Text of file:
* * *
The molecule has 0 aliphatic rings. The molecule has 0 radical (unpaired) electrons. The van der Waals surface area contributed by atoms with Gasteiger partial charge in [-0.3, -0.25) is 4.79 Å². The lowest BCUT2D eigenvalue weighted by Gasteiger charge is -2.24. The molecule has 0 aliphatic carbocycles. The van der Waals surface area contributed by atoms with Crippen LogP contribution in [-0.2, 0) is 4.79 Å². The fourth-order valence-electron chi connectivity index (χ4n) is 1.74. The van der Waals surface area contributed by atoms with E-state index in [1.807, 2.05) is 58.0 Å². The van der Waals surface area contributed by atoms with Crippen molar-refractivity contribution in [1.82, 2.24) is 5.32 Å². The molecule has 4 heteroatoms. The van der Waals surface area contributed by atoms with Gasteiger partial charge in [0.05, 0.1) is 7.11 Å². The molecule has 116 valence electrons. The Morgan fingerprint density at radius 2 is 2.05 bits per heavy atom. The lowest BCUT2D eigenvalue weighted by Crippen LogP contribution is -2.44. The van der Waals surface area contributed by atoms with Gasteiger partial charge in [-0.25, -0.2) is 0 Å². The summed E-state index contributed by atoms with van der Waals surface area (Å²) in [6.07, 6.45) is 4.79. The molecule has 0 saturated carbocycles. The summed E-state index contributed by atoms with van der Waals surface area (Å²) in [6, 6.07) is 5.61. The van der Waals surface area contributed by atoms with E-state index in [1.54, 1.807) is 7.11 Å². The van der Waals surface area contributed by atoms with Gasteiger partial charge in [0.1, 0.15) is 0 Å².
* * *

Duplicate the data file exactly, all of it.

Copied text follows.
The molecule has 0 aliphatic rings. The molecule has 0 radical (unpaired) electrons. The van der Waals surface area contributed by atoms with Gasteiger partial charge in [-0.3, -0.25) is 4.79 Å². The lowest BCUT2D eigenvalue weighted by Gasteiger charge is -2.24. The molecule has 0 aliphatic carbocycles. The van der Waals surface area contributed by atoms with Crippen LogP contribution in [-0.2, 0) is 4.79 Å². The fourth-order valence-electron chi connectivity index (χ4n) is 1.74. The van der Waals surface area contributed by atoms with E-state index in [1.807, 2.05) is 58.0 Å². The van der Waals surface area contributed by atoms with Crippen molar-refractivity contribution in [1.82, 2.24) is 5.32 Å². The molecule has 4 heteroatoms. The van der Waals surface area contributed by atoms with Gasteiger partial charge in [0.05, 0.1) is 7.11 Å². The molecule has 116 valence electrons. The Morgan fingerprint density at radius 2 is 2.05 bits per heavy atom. The lowest BCUT2D eigenvalue weighted by Crippen LogP contribution is -2.44. The van der Waals surface area contributed by atoms with Gasteiger partial charge in [-0.25, -0.2) is 0 Å². The summed E-state index contributed by atoms with van der Waals surface area (Å²) in [6.07, 6.45) is 4.79. The molecule has 0 saturated carbocycles. The summed E-state index contributed by atoms with van der Waals surface area (Å²) in [6, 6.07) is 5.61. The van der Waals surface area contributed by atoms with E-state index in [1.54, 1.807) is 7.11 Å². The van der Waals surface area contributed by atoms with Gasteiger partial charge in [0.1, 0.15) is 0 Å².